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Successful open plan office acoustics sessions at Noise at Work Forum in Lille, France

As previously announced, specific sessions on Open plan office acoustics respectively Call Centre acoustics took place yesterday 4th July at the European Forum on Effective Solutions for Managing Occupational Noise Risks in Lille (France).


The sessions gathered approxilately 80 persons and vivid disussions took place after the presentations.

The conclusions presented by the chairmen to the reporting committee are:
Open offices
Reduction of work performance due to speech noise can be predicted by the STI value (speech transmission index) between two positions in the open plan office.
– Acoustic quality of open offices may be determined objectively by measuring the spatial decay of STI and speech sound level at a given point. These represent better subjective assessment of the room conditions than temporal decay, i.e. reverberation.
– Reverberation time should not be used as a primary descriptor of acoustic quality in open offices. Instead, specific descriptors like DL2 and Radius of Distraction should be considered. Also, target levels specifying the acoustic relationship between workstation clusters were presented.
– Standardisation of measurement methods should be started as well as establishment of European recommendations for acoustic target levels.
– Room acoustic noise control is a very efficient way to improve sound environment and requires a simultaneous control of high room absorption, appropriate background noise level and appropriate screening.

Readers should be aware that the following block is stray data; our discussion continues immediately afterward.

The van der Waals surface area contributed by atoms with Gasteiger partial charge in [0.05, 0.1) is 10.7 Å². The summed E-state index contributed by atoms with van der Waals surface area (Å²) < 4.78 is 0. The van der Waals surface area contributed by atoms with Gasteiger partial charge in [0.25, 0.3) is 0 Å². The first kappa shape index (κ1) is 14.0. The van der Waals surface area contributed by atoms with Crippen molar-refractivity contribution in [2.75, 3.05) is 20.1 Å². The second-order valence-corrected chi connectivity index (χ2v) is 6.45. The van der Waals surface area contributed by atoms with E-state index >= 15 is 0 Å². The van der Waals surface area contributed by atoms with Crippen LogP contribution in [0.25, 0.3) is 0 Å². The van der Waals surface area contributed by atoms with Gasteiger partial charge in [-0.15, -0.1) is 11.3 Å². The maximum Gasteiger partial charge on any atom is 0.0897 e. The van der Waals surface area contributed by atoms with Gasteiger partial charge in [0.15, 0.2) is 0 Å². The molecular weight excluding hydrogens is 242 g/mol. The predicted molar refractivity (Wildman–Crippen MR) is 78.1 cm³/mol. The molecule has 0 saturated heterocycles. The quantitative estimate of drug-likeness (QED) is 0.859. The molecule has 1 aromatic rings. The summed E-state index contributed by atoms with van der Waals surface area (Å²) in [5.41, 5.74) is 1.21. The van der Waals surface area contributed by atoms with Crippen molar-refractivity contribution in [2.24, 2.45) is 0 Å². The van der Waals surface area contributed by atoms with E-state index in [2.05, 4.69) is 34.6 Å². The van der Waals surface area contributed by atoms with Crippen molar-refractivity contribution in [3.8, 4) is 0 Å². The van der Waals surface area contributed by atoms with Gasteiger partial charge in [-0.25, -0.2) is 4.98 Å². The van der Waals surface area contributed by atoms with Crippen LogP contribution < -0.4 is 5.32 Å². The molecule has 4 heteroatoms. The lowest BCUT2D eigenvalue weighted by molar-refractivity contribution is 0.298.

– An open plan office acoustic design tool is freely available on the internet. Address is
– A holistic view is needed when it comes to open office ergonomics, where acoustics is a part of office design. Nevertheless there are at this date enough approaches, methods and solutions to start improving the acoustic quality as such.
Call centres
– Noise level can exceed 85 dB in ear canal because of poor quality or misuse of headsets. Special concerns should be paid to the choice of headsets and education of the operators.
– Room acoustic design of call centres can be basically conducted like in ordinary open offices, but extra emphasis should be put to the local absorption inside the workstations (“acoustic bubble”)
– Sound levels in computer data centre rooms (server room) can exceed 85 dB because of increased need of cooling.
– Despite of call centre specificities regarding activities and workflow, there seems to be little reasons to separate call centre acoustics from regular open plan office acoustics.
Pierre Chigot, Ecophon, France
Valtteri Hongisto, Finnish Institute of Occupational Health, Finland
Chairmen Open Plan Office Acoustics and Call Centre Acoustics
Lille 5 July 2007

Office 102

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